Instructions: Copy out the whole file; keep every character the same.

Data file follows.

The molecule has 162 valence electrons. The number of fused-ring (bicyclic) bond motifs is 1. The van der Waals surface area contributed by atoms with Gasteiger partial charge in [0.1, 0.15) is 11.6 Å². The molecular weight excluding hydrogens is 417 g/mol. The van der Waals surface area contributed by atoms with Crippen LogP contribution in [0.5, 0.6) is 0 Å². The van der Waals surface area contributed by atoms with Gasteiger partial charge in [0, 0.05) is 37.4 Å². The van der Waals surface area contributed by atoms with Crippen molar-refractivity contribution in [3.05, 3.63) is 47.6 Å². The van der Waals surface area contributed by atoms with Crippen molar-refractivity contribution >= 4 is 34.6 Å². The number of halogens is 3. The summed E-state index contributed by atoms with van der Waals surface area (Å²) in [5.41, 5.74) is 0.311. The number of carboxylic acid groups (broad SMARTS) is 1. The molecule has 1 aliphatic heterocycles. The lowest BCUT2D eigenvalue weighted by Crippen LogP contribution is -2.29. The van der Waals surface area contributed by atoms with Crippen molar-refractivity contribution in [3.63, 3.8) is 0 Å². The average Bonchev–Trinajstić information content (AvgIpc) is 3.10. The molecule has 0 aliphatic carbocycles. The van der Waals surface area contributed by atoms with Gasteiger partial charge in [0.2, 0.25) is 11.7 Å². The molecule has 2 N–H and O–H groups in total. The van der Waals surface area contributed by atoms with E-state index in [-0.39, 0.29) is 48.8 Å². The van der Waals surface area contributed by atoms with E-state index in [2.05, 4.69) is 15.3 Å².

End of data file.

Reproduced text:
The molecule has 162 valence electrons. The number of fused-ring (bicyclic) bond motifs is 1. The van der Waals surface area contributed by atoms with Gasteiger partial charge in [0.1, 0.15) is 11.6 Å². The molecular weight excluding hydrogens is 417 g/mol. The van der Waals surface area contributed by atoms with Crippen LogP contribution in [0.5, 0.6) is 0 Å². The van der Waals surface area contributed by atoms with Gasteiger partial charge in [0, 0.05) is 37.4 Å². The van der Waals surface area contributed by atoms with Crippen molar-refractivity contribution in [3.05, 3.63) is 47.6 Å². The van der Waals surface area contributed by atoms with Crippen molar-refractivity contribution >= 4 is 34.6 Å². The number of halogens is 3. The summed E-state index contributed by atoms with van der Waals surface area (Å²) in [5.41, 5.74) is 0.311. The number of carboxylic acid groups (broad SMARTS) is 1. The molecule has 1 aliphatic heterocycles. The lowest BCUT2D eigenvalue weighted by Crippen LogP contribution is -2.29. The van der Waals surface area contributed by atoms with Crippen molar-refractivity contribution in [3.63, 3.8) is 0 Å². The average Bonchev–Trinajstić information content (AvgIpc) is 3.10. The molecule has 0 aliphatic carbocycles. The van der Waals surface area contributed by atoms with Gasteiger partial charge in [0.2, 0.25) is 11.7 Å². The molecule has 2 N–H and O–H groups in total. The van der Waals surface area contributed by atoms with E-state index in [-0.39, 0.29) is 48.8 Å². The van der Waals surface area contributed by atoms with E-state index in [2.05, 4.69) is 15.3 Å².